Same-day HIV treatment improves health outcomes

Same-day HIV treatment improves health outcomes

Starting antiretroviral therapy for HIV patients on the day they are diagnosed with the deadly virus may lead to better health outcomes and ensure a higher proportion of people undergo treatment, a new study has found.

The study found that 97 per cent of patients in the rapid-initiation group (dubbed the RapIT intervention) had started antiretroviral therapy (ART) within 90 days, compared to 72 per cent receiving standard care.

By 10 months of enrolment, 64 per cent of patients in the rapid group had good outcomes, in terms of viral suppression, compared to 51 per cent in the standard arm.

Most people with HIV in South Africa, which has world's largest HIV treatment programme, start ART later than they should, said Sydney Rosen, a professor at Boston University School of Public Health (BUSPH).

Once they get to a clinic, the treatment initiation process is long and complicated, Rosen said, with a first visit for an HIV test, a second visit to determine treatment eligibility, and several more visits for a physical exam, adherence education and counselling.

The researchers hypothesised that offering patients a chance to start treatment on the same day as their first clinic visit would improve the proportion of patients who made it through all the steps and underwent ART.

The study assigned 377 adult patients at two public clinics in South Africa to two groups.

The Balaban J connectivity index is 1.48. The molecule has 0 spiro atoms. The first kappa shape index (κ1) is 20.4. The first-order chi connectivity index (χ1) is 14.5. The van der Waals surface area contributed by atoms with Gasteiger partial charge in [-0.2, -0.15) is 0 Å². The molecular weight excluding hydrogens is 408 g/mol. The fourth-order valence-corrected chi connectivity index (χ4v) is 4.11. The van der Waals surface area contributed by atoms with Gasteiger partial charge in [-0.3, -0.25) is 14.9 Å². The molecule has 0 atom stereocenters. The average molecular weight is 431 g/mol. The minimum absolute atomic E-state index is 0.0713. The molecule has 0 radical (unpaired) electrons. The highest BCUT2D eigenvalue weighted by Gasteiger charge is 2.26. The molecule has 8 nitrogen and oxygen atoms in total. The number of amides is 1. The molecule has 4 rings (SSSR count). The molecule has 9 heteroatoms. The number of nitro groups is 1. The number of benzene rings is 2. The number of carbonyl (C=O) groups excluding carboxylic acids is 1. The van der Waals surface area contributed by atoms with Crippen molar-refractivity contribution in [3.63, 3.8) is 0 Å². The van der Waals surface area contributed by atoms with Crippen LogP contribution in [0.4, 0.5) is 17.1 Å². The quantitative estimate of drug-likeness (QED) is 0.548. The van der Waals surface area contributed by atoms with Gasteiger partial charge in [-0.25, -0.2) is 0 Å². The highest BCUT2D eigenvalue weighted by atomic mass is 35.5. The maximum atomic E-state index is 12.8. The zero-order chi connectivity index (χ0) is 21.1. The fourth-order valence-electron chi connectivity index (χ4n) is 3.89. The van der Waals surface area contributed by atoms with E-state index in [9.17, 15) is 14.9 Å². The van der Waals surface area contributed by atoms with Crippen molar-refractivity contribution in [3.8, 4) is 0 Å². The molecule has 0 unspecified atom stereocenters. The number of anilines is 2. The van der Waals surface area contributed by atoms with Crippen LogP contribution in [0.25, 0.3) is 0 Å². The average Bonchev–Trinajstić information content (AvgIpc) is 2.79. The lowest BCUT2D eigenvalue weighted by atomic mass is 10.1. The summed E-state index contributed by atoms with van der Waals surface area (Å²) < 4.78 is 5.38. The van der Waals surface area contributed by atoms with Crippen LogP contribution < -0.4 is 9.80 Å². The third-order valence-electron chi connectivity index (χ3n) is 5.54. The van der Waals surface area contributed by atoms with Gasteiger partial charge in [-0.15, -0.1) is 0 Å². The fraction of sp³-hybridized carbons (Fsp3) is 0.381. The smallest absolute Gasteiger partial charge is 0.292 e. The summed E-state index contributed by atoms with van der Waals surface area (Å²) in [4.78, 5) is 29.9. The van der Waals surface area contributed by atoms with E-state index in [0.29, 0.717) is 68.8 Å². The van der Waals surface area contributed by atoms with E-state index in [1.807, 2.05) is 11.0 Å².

One was offered the chance to start treatment on the same day, using rapid lab tests, accelerated counselling and a physical exam, and the other was assigned to standard treatment procedures, usually requiring three to five more clinic visits over a two- to four-week period.

"The RapIT intervention showed clinically meaningful improvements in ART uptake and viral suppression, providing proof of principle that a single-visit treatment approach can have benefits," Rosen said.

"The patients who likely benefited the most from it are those who would not otherwise have initiated treatment at all, or who would have waited until they were sick enough to compromise their prognosis," she said.

The study found that among patients who did start treatment within three months of study enrolment, loss to follow-up was higher in the rapid-intervention group than the standard group.

However, so many more patients in the standard group failed to start treatment at all - 28 per cent, compared to the rapid group's three percent - that patients in the rapid group still had overall better outcomes than did those in the standard group.

While the rapid intervention was successful in increasing the overall proportion of patients with successful health outcomes, "the rate of post-initiation attrition is a reminder that early retention in care and adherence support, once patients start treatment, remain high priorities for further research and interventions."The study was published in the journal PLOS Medicine.  

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